Friday, September 30, 2011

Contests and Critique Groups

by Tanya Parker Mills

As great as your critique group may be, sometimes you need to get an outside opinion, or even several, to be sure if your group's take on your work isn't skewed by what they know of you.

Recently, I'd begun writing a Middle Grade/YA fantasy (I know, I know...which is it? Middle Grade or YA? The jury's still out on that) and while I thought I had a strong beginning, my group kept finding things wrong with it. I was beginning to grow rather discouraged after two tries with my opening chapter and still coming up empty.

So, what did I do? I entered my beginning (actually the first 250 words) in a blogfest contest for YA and Middle Grade fiction, hosted by a total stranger--Brenda Drake. A few of you also took part, but for the rest of you, this was how it worked. The blog host had lined up two published teenagers to act as judges for who could actually hook a teenager best with their beginning. We were encouraged to post our beginning on our own blog and then try to read and comment on everyone else's postings for a few days. (That was the best part for me because I got feedback from absolute strangers, for the most part, as to what worked and what didn't.) Then on the final day, we were asked to return to her blog and post our beginning (revised or not) in her Comments section to be judged.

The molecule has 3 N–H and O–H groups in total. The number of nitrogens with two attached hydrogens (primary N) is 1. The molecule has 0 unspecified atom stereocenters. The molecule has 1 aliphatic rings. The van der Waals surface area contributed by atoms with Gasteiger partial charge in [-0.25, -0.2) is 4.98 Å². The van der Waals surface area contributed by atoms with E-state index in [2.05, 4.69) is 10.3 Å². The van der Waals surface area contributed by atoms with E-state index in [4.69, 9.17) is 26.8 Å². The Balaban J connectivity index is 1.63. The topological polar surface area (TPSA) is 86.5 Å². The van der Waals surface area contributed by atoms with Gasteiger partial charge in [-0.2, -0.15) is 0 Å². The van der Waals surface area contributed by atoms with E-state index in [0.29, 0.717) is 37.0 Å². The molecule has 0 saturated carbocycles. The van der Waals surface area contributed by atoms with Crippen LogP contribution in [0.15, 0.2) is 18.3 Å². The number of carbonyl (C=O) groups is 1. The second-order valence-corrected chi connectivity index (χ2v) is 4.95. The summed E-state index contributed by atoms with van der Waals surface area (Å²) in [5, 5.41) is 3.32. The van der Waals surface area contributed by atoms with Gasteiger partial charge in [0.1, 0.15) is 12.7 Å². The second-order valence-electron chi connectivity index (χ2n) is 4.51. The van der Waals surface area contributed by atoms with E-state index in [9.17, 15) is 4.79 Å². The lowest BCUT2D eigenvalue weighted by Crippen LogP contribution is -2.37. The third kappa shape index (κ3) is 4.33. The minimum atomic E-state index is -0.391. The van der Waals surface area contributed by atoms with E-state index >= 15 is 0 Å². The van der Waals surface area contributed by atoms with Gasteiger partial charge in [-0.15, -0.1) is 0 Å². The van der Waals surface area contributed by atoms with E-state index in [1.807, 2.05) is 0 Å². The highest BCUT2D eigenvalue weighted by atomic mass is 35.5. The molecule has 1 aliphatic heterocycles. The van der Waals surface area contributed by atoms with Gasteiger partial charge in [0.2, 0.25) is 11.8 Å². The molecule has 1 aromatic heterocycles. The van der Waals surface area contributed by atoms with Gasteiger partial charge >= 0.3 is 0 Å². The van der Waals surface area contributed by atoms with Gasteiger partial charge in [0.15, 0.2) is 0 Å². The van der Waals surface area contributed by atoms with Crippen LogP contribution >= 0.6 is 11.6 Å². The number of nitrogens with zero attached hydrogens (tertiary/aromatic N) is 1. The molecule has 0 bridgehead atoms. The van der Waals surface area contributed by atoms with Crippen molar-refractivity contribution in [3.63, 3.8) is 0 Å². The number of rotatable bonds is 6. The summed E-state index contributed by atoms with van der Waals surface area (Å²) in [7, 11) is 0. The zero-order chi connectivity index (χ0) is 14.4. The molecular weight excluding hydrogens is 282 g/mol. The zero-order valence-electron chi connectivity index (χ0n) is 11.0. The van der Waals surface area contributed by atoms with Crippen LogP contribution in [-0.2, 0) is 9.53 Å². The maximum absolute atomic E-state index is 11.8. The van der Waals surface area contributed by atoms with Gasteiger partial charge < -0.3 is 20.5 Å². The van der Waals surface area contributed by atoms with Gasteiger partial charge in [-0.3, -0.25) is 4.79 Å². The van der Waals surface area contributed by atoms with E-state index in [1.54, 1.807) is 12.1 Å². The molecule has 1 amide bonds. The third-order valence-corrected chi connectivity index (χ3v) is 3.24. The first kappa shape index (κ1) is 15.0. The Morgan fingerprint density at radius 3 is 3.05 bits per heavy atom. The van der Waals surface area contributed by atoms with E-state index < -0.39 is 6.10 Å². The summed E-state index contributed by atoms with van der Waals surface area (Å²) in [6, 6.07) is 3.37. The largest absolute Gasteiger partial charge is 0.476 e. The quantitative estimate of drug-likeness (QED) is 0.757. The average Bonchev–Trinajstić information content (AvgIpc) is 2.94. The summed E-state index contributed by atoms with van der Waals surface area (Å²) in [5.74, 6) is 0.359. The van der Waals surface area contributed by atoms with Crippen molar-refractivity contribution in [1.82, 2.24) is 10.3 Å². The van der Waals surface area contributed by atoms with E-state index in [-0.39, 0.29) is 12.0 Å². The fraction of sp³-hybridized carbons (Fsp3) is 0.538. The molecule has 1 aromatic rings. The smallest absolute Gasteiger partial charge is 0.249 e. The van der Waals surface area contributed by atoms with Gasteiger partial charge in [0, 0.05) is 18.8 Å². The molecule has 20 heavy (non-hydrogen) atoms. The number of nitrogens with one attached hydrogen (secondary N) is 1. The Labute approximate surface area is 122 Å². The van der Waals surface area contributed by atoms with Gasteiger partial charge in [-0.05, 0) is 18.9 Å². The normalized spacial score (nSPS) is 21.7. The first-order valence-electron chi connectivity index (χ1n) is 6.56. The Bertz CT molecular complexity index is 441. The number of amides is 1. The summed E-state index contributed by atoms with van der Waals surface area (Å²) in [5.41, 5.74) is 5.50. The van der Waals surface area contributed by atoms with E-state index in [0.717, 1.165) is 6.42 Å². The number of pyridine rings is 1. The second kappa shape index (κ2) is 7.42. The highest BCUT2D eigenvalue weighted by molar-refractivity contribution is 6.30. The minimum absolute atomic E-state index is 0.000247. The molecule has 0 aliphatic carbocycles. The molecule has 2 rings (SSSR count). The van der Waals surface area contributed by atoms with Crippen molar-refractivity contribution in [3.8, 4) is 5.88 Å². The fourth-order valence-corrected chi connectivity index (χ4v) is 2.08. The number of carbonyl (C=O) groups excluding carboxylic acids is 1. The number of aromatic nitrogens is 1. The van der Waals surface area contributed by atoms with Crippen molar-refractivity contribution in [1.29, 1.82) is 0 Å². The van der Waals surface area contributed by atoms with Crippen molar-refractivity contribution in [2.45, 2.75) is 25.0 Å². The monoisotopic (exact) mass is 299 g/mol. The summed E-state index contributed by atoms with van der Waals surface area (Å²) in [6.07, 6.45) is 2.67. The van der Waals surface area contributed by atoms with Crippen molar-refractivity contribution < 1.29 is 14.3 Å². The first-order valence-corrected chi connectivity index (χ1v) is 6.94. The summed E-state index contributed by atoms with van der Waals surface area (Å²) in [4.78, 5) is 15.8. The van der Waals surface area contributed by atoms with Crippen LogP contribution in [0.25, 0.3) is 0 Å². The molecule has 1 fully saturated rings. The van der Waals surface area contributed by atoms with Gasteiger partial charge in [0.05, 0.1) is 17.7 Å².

Well, I didn't win but I did get mentioned as having hooked one of the judges. The important result was that these strangers backed up what my critique group members had been saying. They loved my voice but wanted to know who my MC was right up front.

Taken together, all this feedback caused me to finally write my first chapter the way it was meant to be. And if you have Chapter 1 right, it's so much easier to proceed from there.

Lesson: Never be afraid to show your beginning...even to total strangers.

6 comments:

  1. Thanks for the advice and Idea. I really like it! :)

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  2. I do like the revised better you see magic and an interesting kid quickly. Sounds like a good book. I appreciate this advice. Especially with books for children and youth.

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  3. Creating some kind of connection with the MC is one of the elements I'm working on too. If you're curious, I've posted a few articles on "hooks" on my blog. Here's the link: http://thewriteblocks.blogspot.com/search/label/Hooks

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  4. Thanks for this idea - I will definitely use it!

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